Alongside huge knives such as the "Abbatre" with a blade of 30cm and a water-repellent handle, highly praised by Siebeck, there are other long, narrow- and wide-bladed knives for deboning, chopping and dicing. Small peeling knives are also inseparable from the kitchen - as well as the small sharp knife that helps to open bottles of wine, vinegar or oil. Aside from those already mentioned, Au Nain offers a traditional mincing knife with two beechwood handles that makes chopping herbs, nuts and hard vegetables an effortless task. The version for pros features three handles. A special tool with a palisander handle, the oyster knife "Lancette" can also serve as a classy gift. With it, you will be able to easily sever the muscle from the shell without the latter breaking. The extremely noble and fancy-looking farmer's knife with a balde length of 21cm is an allrounder that lasts a lifetime.
How many knives are needed in a profesional kitchen?
Professional cooks often have a strong affinity for valuable and exceptional knives. A great number of them collect particular specimens and own dozens of knives from all corners of the world. Japan especially is known for its excellent kitchen knives that guarantee supreme results when chopping ingredients for sushi, etc. However, as it happens, most professional kitchens often use no more than four to five knives. The chefs regard and treat their favourites as good old friends who have proven themselves many times and will keep doing so for many more.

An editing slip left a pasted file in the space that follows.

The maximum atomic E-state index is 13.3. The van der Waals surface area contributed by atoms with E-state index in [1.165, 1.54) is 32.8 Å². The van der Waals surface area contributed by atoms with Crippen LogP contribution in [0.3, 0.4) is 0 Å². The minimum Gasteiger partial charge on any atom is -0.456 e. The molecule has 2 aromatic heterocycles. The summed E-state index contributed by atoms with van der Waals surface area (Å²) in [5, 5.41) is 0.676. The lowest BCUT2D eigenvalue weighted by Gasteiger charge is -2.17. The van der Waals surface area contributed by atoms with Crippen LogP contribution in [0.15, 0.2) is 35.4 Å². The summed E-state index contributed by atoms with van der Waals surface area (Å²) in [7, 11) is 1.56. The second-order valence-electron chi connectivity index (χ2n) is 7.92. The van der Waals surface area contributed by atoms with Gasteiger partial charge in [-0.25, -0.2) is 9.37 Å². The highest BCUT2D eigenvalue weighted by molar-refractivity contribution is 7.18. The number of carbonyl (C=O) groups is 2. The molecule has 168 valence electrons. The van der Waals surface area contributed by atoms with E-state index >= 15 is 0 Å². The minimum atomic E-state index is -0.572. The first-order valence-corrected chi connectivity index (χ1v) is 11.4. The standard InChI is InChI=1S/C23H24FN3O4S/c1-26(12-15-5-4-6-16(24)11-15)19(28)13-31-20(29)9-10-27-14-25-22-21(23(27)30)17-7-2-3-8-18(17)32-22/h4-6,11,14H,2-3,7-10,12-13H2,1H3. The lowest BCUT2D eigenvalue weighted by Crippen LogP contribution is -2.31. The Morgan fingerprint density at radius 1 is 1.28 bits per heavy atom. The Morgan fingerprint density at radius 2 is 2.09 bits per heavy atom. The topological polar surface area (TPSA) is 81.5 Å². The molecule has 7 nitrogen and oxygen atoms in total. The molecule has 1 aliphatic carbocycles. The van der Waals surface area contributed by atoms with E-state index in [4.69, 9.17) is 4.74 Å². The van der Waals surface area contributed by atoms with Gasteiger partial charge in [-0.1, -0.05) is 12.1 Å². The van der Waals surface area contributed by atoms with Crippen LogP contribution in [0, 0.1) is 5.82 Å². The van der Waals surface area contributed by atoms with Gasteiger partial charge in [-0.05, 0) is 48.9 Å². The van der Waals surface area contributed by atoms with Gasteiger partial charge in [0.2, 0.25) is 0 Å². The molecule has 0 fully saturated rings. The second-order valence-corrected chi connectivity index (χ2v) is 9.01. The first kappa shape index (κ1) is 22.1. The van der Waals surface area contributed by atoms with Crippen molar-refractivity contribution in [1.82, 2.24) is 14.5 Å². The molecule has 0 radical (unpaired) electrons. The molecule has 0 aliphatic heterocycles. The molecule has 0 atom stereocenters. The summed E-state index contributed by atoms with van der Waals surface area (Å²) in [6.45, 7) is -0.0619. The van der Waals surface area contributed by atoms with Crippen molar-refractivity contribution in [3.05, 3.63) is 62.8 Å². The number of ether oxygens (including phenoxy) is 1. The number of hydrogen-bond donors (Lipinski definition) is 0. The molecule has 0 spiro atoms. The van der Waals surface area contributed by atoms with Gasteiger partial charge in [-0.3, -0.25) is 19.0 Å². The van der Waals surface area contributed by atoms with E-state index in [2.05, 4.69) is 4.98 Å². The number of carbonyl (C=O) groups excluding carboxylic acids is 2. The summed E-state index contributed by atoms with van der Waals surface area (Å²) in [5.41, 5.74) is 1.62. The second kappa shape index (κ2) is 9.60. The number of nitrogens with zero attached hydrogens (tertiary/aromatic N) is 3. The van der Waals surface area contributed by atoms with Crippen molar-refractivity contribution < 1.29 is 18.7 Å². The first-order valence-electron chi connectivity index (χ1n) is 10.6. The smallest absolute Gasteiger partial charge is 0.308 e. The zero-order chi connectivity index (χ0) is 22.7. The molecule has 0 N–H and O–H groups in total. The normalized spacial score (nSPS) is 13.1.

A chef from Paris classifies exactly five knives as essential for the European cooking tradition: one of them is the so-called "couteau d'office", used for peeling thick-skinned vegetables and permorming small cuts. In English-speaking countries, it is usually known as "paring knife", but the literal translation from French, i.e. "office knife" is also quite widespread, which can lead to some misunderstandigs. In reality, such knives have nothing to do with offices - their name derives from the French word for a servery.